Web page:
Students at the Catholic University of America in Washington are reeling following the discovery on Monday of offensive messages on display in an all-female dormitory.
The messages, comprised of racist and sexist slurs, were found on doors in Flather Hall on Monday and immediately reported to campus police. The university administration released a statement the next day.
“We condemn this conduct, as it violates the respect we have for each person, which is a foundational and cherished value of The Catholic University of America,” President Peter Kilpatrick wrote.
The discovery of the hateful messages followed the university’s celebration of Black Catholic History Month on Sunday, with a Gospel Mass held in the main university chapel with students from Howard University and CUA’s Black Student Alliance.
The BSA’s leadership team released its own statement on Wednesday evening, calling the incident “unjust and harmful.”
“We must not allow this to go unnoticed for the safety and respect of all Catholic University students. We believe that no student should live in fear of being discriminated against or living inequitably to their white peers.”
Leaders of the CUA Theology Club have also spoken out, with vice president Aisling Finnegan condemning the racist act.
“We here at the Theology Club firmly believe that such actions were not only incredibly hateful but go against the teachings enshrined in the bible to teach others as you want to be treated, to love one another as your self, and to remember that this love is kind,” she wrote to club members on Tuesday.
“At the beginning of this year, I along with our incredible president Andrea [Suarez] pledged to make this club an inclusive home and safe space for everyone. With this condemnation, we stand by our word and pledge our support to all those who were affected.”
President Kilpatrick announced late Friday morning that the perpetrators were identified as local juveniles, all of whom have since been barred from campus and suspended from their high school. He also acknowledged an earlier incident of racist hate messages left in a different dorm on November 1.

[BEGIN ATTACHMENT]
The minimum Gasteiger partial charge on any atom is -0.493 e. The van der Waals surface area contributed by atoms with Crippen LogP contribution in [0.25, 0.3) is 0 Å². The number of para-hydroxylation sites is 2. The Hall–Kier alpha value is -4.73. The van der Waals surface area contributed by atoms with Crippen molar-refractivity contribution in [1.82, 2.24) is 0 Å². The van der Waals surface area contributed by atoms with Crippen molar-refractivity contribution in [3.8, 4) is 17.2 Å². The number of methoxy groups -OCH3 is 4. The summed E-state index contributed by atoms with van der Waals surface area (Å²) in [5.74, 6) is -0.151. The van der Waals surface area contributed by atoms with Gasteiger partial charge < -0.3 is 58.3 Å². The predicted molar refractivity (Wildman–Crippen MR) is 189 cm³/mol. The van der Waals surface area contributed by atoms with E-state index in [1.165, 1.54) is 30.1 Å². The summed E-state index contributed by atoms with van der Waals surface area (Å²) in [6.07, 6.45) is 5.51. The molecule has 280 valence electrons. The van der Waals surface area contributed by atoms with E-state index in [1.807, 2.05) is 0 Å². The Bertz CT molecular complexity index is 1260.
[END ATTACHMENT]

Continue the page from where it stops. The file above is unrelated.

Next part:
The BSA organization held an open forum meeting on Thursday evening, intended to be a “safe space for Black students and those who have been impacted” by Monday’s discovery.
“What happened is abhorrent and against our core fundamental beliefs. We want to let you know that we are here for you in any way,” the organization posted on social media.
Monday’s discovery was at least the second such incident in the dorm since 2017, when racist slurs were found in the Flather Hall elevator. The university was also rocked by a similar scandal in 2021, when a university-sponsored icon of a Black Jesus—styled after the murdered George Floyd—was stolen twice after its installation at the Columbus School of Law.
The university, then under the leadership of President John H. Garvey, refused to replace the image a second time and did not publicly announce any further developments in the criminal investigation.
On Wednesday this week, the university announced that an unidentified man was arrested at Flather Hall, where he was found intruding in a changing area. Campus police apprehended the man, who they also said was not a CUA student, after residents encountered him in a common area.
He was reportedly turned over to the Metropolitan Police Department (MPD) and charged with unlawful entry into a building, according to the university.
A CUA representative told BCM that the intrusion was “a separate incident” from Monday’s.
Prior to Friday's update from President Kilpatrick, students expressed dismay at the school’s response to the incidents, which occurred among a student population that is overwhelmingly White and majority female. The U.S. Conference of Catholic Bishops, which administers the university, did not immediately respond to a request for comment.
“I’m personally disappointed in the university with their response, so it’s been incredibly disheartening,” Finnegan said.
“Two back-to-back incidents have created a big problem on campus, and growing frustrations and anger.”
In light of the arrest on Wednesday, CUA’s Department of Public Safety is increasing its patrols at dorms on campus, and a 24-hour presence will be established temporarily at Flather Hall.
Nate Tinner-Williams is co-founder and editor of Black Catholic Messenger.
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